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My cat called Bunny has skin irritation, allergies?

Discussion in 'Cat Health and Nutrition' started by RainbowRachael80, Sep 19, 2018.


  1. RainbowRachael80

    RainbowRachael80 PetForums Newbie

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    Hi everyone,

    My 8 year old female is my little cutie. I have gone down a very confusing road with her last summer she started over grooming, shaking her head, after an annoying amount of expensive vet visits they confirmed fleas and ear mites, the first appointment should of been enough. As she was on preventative treatment l was surprised, so prinovox was prescribed as she had built up an ammunity to advocate, the new stuff had extra ear mite stuff in it too, win win, problem solved, not!. It turns out it was the same ingrediance as advocate, scream! So l took her elsewhere and got stronghold which is prescribed flea treatment and ear mite stuff.

    Even after the ear mites had cleared up she still shook her head and had an inner ear swelling not infection, after 3 more visits the last vet said no more steroids there's no swelling anymore, but she continued to shack her head but didn't scratch the ear so it was scratched/bleeding inside and it hasn't since, just shakes her head a lot, and scratches at them a lot, even more in the last month, but no scratch marks or scabs inside the ear like last time etc...

    I noticed again recently (same time of year) the biteING at her cost, over grooming, but did flea checks and found no flea debris or flea blood on paper towel, scabs etc...took her to the vet no fleas at all, got more monthly topical treatment for both parasites, she's treated for worms too. But I feel she's irritated there's no scabs or sores, her coat is shiny and glossy, and I know the last vet just said keep her on the hypoallergenic diet and felt no need for steroids, but I just don't like it. Then I wonder am over thinking it! Am I going crazy, lol, but I know my cat, l know her habits but I can't seem to find a long term solution.

    I've ordered an cat allergy shampoo, as it was deemed a "general allergy" possibly, great, this is off my own back, im worried about using it, I just read bathing their coats can sooth and get rid of the irratants, pollen, the stuff on the coat causing the allergy bascially. The food works slightly but I have recently been giving her extra wet food, as the hypoallergenic food was making her hungry so maybe I'll have to cut this out there is nature's wet food l can try, the dry food is James wellbeing, but I got over confident and was feeding her normal gravy cat food, my bad.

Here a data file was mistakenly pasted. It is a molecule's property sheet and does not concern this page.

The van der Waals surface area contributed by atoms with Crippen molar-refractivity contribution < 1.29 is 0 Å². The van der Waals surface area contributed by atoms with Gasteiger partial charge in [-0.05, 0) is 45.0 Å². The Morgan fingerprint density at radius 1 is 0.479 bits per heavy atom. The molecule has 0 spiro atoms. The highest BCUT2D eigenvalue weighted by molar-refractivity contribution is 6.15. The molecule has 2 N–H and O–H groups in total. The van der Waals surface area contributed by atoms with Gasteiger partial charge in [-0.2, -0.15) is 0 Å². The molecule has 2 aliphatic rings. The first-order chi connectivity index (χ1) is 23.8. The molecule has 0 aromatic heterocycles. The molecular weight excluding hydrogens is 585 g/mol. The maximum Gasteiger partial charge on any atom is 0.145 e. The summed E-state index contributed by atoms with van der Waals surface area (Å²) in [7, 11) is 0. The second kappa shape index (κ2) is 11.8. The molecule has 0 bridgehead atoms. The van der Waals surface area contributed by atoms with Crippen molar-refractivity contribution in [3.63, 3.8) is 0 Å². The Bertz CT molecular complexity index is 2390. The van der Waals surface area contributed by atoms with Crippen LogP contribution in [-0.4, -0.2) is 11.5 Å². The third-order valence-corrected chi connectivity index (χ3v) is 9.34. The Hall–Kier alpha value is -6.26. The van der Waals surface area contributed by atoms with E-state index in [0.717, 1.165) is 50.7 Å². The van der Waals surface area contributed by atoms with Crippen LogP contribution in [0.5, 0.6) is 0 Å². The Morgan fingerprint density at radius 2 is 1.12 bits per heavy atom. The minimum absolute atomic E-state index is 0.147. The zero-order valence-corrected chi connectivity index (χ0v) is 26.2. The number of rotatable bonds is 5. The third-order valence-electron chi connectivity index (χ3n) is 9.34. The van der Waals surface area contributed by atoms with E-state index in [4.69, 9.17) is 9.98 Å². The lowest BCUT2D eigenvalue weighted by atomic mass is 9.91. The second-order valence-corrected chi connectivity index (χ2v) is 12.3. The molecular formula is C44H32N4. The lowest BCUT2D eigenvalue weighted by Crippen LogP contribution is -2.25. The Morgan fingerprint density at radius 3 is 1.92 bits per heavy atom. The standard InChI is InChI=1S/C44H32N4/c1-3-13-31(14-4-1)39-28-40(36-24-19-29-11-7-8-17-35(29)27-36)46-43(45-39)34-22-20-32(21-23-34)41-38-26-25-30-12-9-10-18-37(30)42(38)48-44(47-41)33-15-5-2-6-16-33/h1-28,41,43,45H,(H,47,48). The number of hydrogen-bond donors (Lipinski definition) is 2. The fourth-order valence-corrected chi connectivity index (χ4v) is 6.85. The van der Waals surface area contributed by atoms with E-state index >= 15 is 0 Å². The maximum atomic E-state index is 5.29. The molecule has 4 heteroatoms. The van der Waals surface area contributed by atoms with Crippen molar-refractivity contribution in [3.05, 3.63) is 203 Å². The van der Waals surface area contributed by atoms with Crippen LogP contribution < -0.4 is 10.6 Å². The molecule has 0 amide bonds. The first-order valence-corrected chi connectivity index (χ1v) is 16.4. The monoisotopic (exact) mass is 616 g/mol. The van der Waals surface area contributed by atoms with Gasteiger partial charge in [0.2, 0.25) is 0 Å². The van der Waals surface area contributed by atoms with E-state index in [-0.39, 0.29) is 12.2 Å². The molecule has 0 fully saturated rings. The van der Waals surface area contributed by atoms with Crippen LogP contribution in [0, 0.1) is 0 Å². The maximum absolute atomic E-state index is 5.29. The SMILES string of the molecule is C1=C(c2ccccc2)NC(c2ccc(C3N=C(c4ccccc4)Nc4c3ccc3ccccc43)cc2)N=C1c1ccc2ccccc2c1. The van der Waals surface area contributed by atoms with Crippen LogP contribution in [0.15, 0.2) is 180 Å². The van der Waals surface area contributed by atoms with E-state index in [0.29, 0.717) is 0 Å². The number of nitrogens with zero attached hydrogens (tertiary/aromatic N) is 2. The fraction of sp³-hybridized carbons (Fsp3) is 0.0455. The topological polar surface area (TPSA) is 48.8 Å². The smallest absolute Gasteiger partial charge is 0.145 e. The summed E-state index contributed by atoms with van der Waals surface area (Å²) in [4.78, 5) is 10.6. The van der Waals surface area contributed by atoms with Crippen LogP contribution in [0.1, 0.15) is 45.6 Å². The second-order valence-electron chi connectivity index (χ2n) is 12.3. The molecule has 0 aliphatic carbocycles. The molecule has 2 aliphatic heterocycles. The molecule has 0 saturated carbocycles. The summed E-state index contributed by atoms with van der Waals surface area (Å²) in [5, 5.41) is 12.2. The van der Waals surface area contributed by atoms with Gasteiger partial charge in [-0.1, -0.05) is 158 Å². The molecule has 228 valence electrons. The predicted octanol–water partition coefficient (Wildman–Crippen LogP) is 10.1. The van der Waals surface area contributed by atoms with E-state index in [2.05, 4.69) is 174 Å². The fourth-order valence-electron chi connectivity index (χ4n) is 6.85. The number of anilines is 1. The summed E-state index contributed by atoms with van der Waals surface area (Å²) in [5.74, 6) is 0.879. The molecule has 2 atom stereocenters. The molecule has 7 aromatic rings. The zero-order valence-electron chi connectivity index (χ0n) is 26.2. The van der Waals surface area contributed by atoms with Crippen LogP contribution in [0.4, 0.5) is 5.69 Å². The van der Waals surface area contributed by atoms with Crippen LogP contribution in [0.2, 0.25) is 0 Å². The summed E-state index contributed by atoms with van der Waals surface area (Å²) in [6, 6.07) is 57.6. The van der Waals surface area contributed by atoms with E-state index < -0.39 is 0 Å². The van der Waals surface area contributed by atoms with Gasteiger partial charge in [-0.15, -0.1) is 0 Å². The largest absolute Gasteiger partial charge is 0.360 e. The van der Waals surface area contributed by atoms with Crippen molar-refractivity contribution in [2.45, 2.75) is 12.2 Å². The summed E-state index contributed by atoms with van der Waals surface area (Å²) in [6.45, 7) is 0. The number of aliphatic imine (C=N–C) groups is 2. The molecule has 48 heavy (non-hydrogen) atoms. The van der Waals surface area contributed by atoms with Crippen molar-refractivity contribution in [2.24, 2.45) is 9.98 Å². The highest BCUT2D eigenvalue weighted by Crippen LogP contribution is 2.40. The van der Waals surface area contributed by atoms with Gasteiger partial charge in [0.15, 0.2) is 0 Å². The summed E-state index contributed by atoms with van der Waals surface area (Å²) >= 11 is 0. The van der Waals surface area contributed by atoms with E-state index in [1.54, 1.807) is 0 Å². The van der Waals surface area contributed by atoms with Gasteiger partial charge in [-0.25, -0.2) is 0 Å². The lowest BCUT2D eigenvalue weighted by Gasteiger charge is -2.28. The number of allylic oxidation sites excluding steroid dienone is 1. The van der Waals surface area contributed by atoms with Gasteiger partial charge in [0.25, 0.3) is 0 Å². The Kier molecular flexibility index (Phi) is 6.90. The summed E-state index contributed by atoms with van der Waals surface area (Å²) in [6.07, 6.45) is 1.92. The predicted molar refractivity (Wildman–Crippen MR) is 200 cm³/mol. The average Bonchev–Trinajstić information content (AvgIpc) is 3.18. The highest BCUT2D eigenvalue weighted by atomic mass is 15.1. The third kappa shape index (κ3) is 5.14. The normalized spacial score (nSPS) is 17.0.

2. chillminx

    chillminx PetForums VIP

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    @RainbowRachael80 - what is the hypoallergenic diet your cat is on?

    If you suspect your cat has a food allergy it is best to put her on an elimination diet as this is the only reliable and scientific method of identifying any food allergies.

    An elimination diet involves feeding her a meat protein she has never eaten in her life before, for 8 weeks, strictly nothing else except water. This is referred to as a "novel protein diet". Such novel proteins are : kangaroo, goat, horse, reindeer. All of which can be bought as canned food online.

    An itchy face, itchy head or itchy ears can be a sign of a food allergy in a cat, assuming other possibilities such as ear mites have been ruled out. One of my cats had a flea allergy (before I adopted him) and although I have always treated him prophylactically every month against fleas, he developed a food allergy and feline dermatitis. . It was triggered by his immune system being over active from the flea allergy. Luckily it is now controlled by a diet that excludes his allergens, (which I identified through the elimination diet). He does not have steroids.

    Once you have had your cat on 8 weeks of 'novel protein', you then start reintroducing meat proteins, one at a time every 3 weeks and keeping a daily log of symptoms. Meats must be single protein foods only, to give accurate results. Again these can be bought online.

    I can give you the links to where to buy the foods if you intend to go ahead with the elim diet. ;)
     
    sandy-cat and BethanyKate like this.
  3. RainbowRachael80

    RainbowRachael80 PetForums Newbie

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    Hi Chilliminx,

    Thankyou for your response,

    Yes ear mites and fleas have been ruled out, I took her to the vets, she's on preventative topical treatment for ear mites, fleas and worms, always has been, but in the UK we have been having issues with cats becoming ammune, so I got her checked out again 2 weeks ago . I still needed to double check.

    I'm not sure it's food as I've researched this is only 6-10% of allergens on cats.